Let’s think about the things we do in our lives that are affected by a similar thought process. How often do we begin a task—simple or complex—with a preconceived notion of doubt or concern? How often do we begin a task or performance or project with total surety? What would happen if we left the worry out? Whether we believed it or not, we proceeded with utter and complete confidence? What if we fully acted as if we felt completely sure of ourselves? Would the complex become simple?

    I believe we can choose. Start with something simple like flipping a pancake or locking your bike. Basically start with anything that you are not sure you can do with ease. Begin as simply as possible and do your own experiment. I know when I try to lock my bike at times I struggle with pulling the cord through etc. etc. Next time I will approach it with complete confidence and see what happens.

    There are so many ways to live our lives with more ease, reduce stress, feel happier, and be healthier. Let’s start with confidence and pancakes.

    Let’s build the muscle and see what happens. I would love to hear your adventures. Please post. Share with me at info@yourinspiredchoices.com or on Facebook.

    With confidence,

    Liz

    Recipe: Banana Chocolate Chip Pancakes

    2 cups unbleached white flour
    1 cup whole wheat flour
    ¼ cup unrefined sugar (can use less)
    1 tsp of baking powder
    1 cup of milk (amount to preferred consistency)
    1 egg (optional)
    3 ripe bananas – Place bananas in blender or Vitamix with a small amount of water and blend to a fluid but not watery consistency
    1 tablespoon of oil – if desired
    1 or 2 pat(s) of butter for the pan or griddle

    Mix ingredients in the order listed.*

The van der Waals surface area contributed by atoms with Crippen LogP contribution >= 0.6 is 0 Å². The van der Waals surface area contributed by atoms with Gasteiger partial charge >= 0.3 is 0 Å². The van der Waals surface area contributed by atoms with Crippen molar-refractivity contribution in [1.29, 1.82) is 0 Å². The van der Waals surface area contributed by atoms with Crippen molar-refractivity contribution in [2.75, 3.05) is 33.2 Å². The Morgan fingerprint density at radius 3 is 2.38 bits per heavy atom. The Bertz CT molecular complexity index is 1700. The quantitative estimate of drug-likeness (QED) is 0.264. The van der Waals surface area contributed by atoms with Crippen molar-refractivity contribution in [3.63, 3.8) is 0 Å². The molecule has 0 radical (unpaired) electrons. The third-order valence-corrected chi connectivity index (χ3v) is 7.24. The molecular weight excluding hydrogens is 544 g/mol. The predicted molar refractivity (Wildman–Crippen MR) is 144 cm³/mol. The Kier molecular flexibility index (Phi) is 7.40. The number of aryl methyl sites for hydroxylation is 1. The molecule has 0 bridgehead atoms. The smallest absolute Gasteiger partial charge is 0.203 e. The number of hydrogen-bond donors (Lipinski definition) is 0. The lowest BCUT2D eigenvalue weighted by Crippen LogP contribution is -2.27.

Pour some batter into a one-cup measuring cup and add mini chocolate chips. You must add chips based on the amount of chocolate you prefer in the pancakes.

    *It is not advisable to add the chocolate chips to the entire mixture. This recipe makes enough to save and use again within the next couple of days. If saving is not desired to reduce proportions.

    Let butter melt in the pan- when bubbling- mix batter with chips and spoon out to create the pancakes. Heat till bubbles appear and flip with confidence.

    Happy eating!

    Mindfulness and Creativity in Healing in Miami

    mindfulnessLast week I had the honor of leading the opening meditation session and two workshops on Mindfulness and Creativity in Healing at the (CCA) Colon Cancer Alliance National Conference in Miami. I say honored because I was surrounded by people who are engaged in the joy of living, who are fighters and who want to change the world and the survival rate of people with colorectal cancer. So here is where people begin to turn away. One fact I learned is that people don’t really want to hear about this most preventable form of cancer because of where it is in the body!!

    The focus of so many of the survivors of stage 4 and (lower) colon cancer is to increase the rate of screenings for people under the age of 50. There are so many people being misdiagnosed and diagnosed late with colon cancer. All we need is prevention to save thousands of lives. Survivors and their families are working tirelessly to spread the word, implement screenings in areas they do not exist, and find funding for colonoscopies for those that do not have insurance or cannot afford to have them. Their work has saved many lives.

    Find out about your family history, talk with your physician about early screening with or without a family history, and listen to symptoms that seem unusual, no matter what. You know your body best. If you are concerned that something isn’t right, persevere! We all know the prep for a colonoscopy is not a lot of fun, but it could save your life.

    Colon Cancer Alliance (CCA) is an amazing resource and support community. A great book about being a your best health advocate is: When Doctors Don’t Listen: How to Avoid Misdiagnoses and Unnecessary Tests by Leana Wen, MD, MSc, George Washington University.

    We had a lot of fun doing some Qigong, being truly present in the moment, participating in a guided imagery and using art materials to express the vitality and emotion within. CCA conference participants, you are a great group!

    Liz